As an imaginative media franchise, and from its roots in film and TV, Ghost in the Shell by its very nature should easily make the transition to the videogame format. Yet although Stand Alone Complexâ€™s 2004 PS2 version performed well, does Sonyâ€™s new handheld PSP offer a solid platform for both renowned anime content and a convincing first-person shooter? The PSP has yet to truly deliver in terms of FPS releases, with the woefully dull and repetitive Coded Arms being the sole occupant of the genre until this point. So, does Ghost in the Shell: Stand Alone Complex arrive as a worthy champion in an otherwise lackluster tournament, or is it merely a stopgap before the coming of bigger and better things?
In keeping with the movie iteration of Ghost in the Shell, the central cyberpunk terrorism storyline in Stand Alone Complex swings outrageously between truly banal and overly convoluted. With regard to the plot, a sense of player confusion is unavoidable from the outset, and itâ€™s soon compounded by a sway of hurried and horrifically hammed acting performances that even fans of the anime source material will likely find gratingly bad. In its most basic form, the story revolves around a mysteriously unprovoked terrorist attack, which seems to have been an attempt at preventing the release of a newly declassified file known as the H-88 report. Itâ€™s up to the multi-faceted members of â€˜Section 9â€™ to uncover the mastermind of the attack, and to discover the truth behind the H-88 reportâ€”though to watch the gameâ€™s explanations, youâ€™d never know it.
The collective cybernetic and human members of Section 9, all of whom are at your disposal, range from agile heroine, Motoko; sniper expert, Saito; stealthy Togusa; and the super strong, Batou. The entire team is led by the aging Aramaki, whoâ€™s only available for use during multiplayer. Complementingâ€”or, depending on your viewpoint, cursingâ€”each character is their very own accompanying Tachikoma, an independent spidery mini-tank with an autonomous A.I. control system and personality. This basically boils down to a useful but annoying sidekick killing-machine that sounds much like a hysterical schoolgirl sporting customizable hardcore battle weaponry. All the useable characters offer variable strengths and weapon specifications to the single-player campaign, and should be carefully selected to best suit any given mission situation.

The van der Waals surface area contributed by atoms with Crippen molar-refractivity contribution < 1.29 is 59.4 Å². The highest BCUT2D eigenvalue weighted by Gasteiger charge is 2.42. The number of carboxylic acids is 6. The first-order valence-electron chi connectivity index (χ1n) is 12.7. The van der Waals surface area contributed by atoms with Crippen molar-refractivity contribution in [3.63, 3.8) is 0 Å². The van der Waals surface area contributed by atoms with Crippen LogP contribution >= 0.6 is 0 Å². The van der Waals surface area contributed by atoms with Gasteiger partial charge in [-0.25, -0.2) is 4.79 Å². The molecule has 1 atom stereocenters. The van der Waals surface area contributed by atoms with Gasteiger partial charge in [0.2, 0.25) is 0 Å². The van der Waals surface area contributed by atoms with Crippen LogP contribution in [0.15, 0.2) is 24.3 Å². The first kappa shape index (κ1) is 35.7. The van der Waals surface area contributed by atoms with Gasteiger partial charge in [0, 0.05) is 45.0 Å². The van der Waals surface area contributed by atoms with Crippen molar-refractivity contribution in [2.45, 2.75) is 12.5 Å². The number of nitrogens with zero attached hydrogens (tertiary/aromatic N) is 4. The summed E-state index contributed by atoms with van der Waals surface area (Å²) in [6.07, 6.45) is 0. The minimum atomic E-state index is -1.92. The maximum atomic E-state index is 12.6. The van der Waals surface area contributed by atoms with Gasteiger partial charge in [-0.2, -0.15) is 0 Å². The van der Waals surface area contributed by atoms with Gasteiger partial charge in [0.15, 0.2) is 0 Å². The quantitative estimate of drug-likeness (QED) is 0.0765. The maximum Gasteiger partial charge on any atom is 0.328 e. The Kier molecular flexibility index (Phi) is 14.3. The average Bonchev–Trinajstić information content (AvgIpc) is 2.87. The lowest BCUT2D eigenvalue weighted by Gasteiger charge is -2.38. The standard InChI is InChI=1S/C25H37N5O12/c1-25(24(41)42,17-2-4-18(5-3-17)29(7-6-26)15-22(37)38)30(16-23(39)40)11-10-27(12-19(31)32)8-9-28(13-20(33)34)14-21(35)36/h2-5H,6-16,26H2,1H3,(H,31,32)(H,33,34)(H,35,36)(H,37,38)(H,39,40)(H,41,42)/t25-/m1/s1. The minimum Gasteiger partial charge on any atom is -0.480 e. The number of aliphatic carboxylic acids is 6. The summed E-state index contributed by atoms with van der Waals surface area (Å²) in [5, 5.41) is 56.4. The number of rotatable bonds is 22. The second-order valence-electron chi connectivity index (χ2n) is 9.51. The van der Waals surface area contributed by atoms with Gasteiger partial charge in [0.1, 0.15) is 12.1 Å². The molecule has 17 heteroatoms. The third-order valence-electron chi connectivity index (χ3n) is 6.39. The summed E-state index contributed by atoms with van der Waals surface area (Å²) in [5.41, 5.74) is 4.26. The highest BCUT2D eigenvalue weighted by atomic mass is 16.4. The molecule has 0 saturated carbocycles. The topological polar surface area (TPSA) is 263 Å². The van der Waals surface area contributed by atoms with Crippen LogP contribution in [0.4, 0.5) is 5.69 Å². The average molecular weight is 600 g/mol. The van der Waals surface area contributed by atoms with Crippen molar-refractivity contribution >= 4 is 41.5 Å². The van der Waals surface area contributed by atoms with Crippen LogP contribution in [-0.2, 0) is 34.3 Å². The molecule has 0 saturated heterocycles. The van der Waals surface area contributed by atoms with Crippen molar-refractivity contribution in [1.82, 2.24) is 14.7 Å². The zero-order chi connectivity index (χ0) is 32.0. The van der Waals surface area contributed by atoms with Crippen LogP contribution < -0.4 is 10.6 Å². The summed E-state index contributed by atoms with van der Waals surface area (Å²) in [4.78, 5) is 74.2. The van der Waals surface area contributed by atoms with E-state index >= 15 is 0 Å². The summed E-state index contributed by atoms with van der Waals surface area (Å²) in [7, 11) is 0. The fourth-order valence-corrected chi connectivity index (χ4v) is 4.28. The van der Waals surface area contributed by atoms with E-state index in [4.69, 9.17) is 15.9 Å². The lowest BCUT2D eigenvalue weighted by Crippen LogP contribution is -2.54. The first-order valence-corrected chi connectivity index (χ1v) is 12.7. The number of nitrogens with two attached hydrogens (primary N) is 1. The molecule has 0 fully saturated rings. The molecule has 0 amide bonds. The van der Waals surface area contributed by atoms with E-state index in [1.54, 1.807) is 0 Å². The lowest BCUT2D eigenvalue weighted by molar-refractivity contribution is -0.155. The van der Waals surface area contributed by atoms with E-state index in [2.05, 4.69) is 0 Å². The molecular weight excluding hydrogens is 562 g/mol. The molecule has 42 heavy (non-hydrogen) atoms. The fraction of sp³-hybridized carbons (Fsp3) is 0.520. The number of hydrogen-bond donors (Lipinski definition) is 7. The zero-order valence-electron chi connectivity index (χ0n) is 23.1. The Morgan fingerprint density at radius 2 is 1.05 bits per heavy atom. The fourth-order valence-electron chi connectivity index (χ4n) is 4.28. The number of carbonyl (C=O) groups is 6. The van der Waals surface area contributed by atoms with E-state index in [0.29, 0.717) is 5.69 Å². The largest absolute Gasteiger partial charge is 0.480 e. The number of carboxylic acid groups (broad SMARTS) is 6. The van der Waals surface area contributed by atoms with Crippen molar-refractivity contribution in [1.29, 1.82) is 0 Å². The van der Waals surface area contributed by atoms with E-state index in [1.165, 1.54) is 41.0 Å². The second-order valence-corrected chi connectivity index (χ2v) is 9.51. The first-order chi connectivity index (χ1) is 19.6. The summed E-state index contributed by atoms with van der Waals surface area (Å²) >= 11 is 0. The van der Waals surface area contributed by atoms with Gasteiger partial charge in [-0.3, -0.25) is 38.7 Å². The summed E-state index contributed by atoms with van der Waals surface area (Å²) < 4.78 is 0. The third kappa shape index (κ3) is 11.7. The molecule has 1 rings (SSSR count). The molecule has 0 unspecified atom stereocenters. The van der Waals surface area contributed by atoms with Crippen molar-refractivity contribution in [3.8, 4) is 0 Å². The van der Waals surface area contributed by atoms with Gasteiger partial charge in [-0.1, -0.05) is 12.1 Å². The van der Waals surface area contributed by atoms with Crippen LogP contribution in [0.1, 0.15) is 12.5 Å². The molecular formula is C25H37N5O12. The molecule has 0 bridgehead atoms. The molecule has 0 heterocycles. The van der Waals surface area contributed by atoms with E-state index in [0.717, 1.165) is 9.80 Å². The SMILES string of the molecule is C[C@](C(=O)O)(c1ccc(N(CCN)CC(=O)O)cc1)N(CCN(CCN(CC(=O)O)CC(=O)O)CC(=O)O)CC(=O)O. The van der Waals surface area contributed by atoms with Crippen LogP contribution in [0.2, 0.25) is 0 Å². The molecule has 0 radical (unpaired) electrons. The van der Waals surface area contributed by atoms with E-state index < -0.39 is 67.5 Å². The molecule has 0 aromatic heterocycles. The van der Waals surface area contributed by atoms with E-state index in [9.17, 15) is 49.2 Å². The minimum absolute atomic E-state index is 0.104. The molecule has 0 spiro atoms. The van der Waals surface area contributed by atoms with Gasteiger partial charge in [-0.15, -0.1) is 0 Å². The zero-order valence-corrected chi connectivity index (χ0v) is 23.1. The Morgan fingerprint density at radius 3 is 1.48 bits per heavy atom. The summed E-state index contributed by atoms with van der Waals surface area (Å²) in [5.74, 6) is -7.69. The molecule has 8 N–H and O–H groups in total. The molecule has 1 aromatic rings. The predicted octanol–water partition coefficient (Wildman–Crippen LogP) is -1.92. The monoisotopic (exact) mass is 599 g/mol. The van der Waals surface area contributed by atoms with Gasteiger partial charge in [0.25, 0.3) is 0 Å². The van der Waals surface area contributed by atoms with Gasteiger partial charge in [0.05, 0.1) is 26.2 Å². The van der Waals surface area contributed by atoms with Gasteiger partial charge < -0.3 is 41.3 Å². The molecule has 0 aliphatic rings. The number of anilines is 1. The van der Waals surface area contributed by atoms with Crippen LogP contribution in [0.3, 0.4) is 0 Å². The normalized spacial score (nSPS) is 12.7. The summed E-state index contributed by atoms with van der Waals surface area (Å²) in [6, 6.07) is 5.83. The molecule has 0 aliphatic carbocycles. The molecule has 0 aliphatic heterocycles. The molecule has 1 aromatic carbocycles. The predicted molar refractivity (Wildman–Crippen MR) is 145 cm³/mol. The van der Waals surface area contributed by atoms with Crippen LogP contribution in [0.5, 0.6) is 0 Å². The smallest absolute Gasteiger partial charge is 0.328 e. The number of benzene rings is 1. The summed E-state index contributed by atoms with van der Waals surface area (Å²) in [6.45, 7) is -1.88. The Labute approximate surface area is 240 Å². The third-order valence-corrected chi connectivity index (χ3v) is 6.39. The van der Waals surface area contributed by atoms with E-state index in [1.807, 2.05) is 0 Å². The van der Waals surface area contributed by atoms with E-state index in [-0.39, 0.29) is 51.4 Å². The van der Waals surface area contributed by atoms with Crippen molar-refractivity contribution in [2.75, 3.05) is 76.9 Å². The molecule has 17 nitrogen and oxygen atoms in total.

Each game mission, which are sometimes disgracefully brief, is usually sandwiched by lengthy explanatory cut scenes and mission directives, which only further confuse the player while disassociating them from the attraction of the actual core gameplay. Because, while Stand Alone Complex is far from perfect in a narrative sense, it certainly transcends the efforts of Coded Arms when it comes to gameplayâ€”though thatâ€™s somewhat of a backhanded compliment. However, the laborious cut scenes and character/Tachikoma customization screens seriously stunt the potential of an otherwise promising title.
The presentation of Stand Alone Complex is certainly impressive and further expands the wealth of potential hiding within Sonyâ€™s PSP. The interface screens, map explanations, and customization sections are all of a constantly high quality, though the missions themselves, which are certainly convincing visually, tend to be a little generic and mundane in terms of design and content. The initial graphic power of the cinematic sequences, and the characters therein, is damaged irrevocably by their overuse and unforgivable length. The gameâ€™s music and sound is nothing out of the ordinary, and the PSPâ€™s limiting onboard speakers will have most gamers reaching for the headphonesâ€”at which point the aural potency of the game does magnify somewhat as the headphones naturally inspire a more connected sense of immersion.
The gameplay controls take some time to grow accustomed to, though this is probably intensified somewhat by the ever-awkward placement of the PSPâ€™s analog â€˜nubâ€™ and the resultant lack of accuracy it causes. Sadly, the general controls always feel cumbersome and never exude the fluency so integral to the success of any first-person shooter. More likely than not, players will always hold a sense that the controls are in some way working against them, and can so easily contribute to mission failure. The very inclusion of an auto-locking aim feature seems to indicate the application of a gameplay bandage across the wound left by a lack of subtle control response, much more so than a generous strafing addition by the developers.
Beyond the single-player campaign, Stand Alone Complex also offers a multiplayer experience for up to 6 players via the PSPâ€™s WLAN/Wi-Fi capabilities. Players can gather together and enjoy Player Team Battle, Player Battle, Tachikoma Team Battle, and Tachikoma Battle across a varied selection of maps including Uptown, Missile Silo, Army Facility, Sewer, and Underground Arena.
Do plot-heavy FPS games that prey on battery power and patience have a relevant place on the handheld format? Do PSP owners want to sit through masses of explanatory garbage that could be simply surmised by a single block of text? Or do they want to enjoy a sense of immediacy with their portable gaming and get back to the actionâ€”the very thing that attracted them in the first place? After all, gaming on the go should entail readily accessible enjoyment, not drawn out fluff that ultimately spoils the action at its center. Ghost in the Shell: Stand Alone Complex may have proved to be a success on the home console market, but it feels oddly fractured on the PSP, suffering from its own shameless sense of self-importance while failing to provide any opportunistic innovation to a fairly blank and open genre canvas.